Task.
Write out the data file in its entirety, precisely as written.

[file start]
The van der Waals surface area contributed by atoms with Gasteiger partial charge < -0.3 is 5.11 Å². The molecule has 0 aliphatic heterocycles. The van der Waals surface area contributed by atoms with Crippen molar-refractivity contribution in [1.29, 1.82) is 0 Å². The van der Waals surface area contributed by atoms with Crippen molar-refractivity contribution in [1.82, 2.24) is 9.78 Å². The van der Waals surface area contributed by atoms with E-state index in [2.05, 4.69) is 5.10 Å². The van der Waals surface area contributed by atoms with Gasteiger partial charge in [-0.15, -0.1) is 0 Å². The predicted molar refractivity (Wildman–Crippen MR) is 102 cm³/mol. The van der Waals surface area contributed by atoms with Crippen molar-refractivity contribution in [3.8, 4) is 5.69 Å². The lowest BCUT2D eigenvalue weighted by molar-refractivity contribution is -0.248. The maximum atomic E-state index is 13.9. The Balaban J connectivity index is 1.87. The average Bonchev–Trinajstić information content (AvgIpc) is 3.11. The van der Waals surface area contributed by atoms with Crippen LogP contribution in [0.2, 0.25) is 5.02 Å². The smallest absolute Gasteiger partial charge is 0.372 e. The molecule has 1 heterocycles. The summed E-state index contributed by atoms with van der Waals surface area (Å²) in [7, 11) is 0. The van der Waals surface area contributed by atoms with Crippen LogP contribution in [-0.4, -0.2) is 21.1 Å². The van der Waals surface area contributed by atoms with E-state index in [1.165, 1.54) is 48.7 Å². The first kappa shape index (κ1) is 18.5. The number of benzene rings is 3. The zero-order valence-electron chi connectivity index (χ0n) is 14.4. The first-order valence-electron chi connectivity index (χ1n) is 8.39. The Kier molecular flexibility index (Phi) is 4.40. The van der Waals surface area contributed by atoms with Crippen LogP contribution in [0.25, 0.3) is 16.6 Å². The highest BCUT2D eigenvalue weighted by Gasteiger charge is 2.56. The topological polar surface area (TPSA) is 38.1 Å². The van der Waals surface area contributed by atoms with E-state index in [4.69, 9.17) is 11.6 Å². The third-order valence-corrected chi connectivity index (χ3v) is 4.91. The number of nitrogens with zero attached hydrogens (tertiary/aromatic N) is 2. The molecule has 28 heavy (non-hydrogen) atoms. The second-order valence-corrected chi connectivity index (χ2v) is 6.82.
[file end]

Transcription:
The van der Waals surface area contributed by atoms with Gasteiger partial charge < -0.3 is 5.11 Å². The molecule has 0 aliphatic heterocycles. The van der Waals surface area contributed by atoms with Crippen molar-refractivity contribution in [1.29, 1.82) is 0 Å². The van der Waals surface area contributed by atoms with Crippen molar-refractivity contribution in [1.82, 2.24) is 9.78 Å². The van der Waals surface area contributed by atoms with E-state index in [2.05, 4.69) is 5.10 Å². The van der Waals surface area contributed by atoms with Gasteiger partial charge in [-0.15, -0.1) is 0 Å². The predicted molar refractivity (Wildman–Crippen MR) is 102 cm³/mol. The van der Waals surface area contributed by atoms with Crippen molar-refractivity contribution in [3.8, 4) is 5.69 Å². The lowest BCUT2D eigenvalue weighted by molar-refractivity contribution is -0.248. The maximum atomic E-state index is 13.9. The Balaban J connectivity index is 1.87. The average Bonchev–Trinajstić information content (AvgIpc) is 3.11. The van der Waals surface area contributed by atoms with Crippen LogP contribution in [0.2, 0.25) is 5.02 Å². The smallest absolute Gasteiger partial charge is 0.372 e. The molecule has 1 heterocycles. The summed E-state index contributed by atoms with van der Waals surface area (Å²) in [7, 11) is 0. The van der Waals surface area contributed by atoms with Crippen LogP contribution in [-0.4, -0.2) is 21.1 Å². The van der Waals surface area contributed by atoms with E-state index in [1.165, 1.54) is 48.7 Å². The first kappa shape index (κ1) is 18.5. The number of benzene rings is 3. The zero-order valence-electron chi connectivity index (χ0n) is 14.4. The first-order valence-electron chi connectivity index (χ1n) is 8.39. The Kier molecular flexibility index (Phi) is 4.40. The van der Waals surface area contributed by atoms with Crippen LogP contribution in [0.25, 0.3) is 16.6 Å². The highest BCUT2D eigenvalue weighted by Gasteiger charge is 2.56. The topological polar surface area (TPSA) is 38.1 Å². The van der Waals surface area contributed by atoms with E-state index in [4.69, 9.17) is 11.6 Å². The third-order valence-corrected chi connectivity index (χ3v) is 4.91. The number of nitrogens with zero attached hydrogens (tertiary/aromatic N) is 2. The molecule has 28 heavy (non-hydrogen) atoms. The second-order valence-corrected chi connectivity index (χ2v) is 6.82.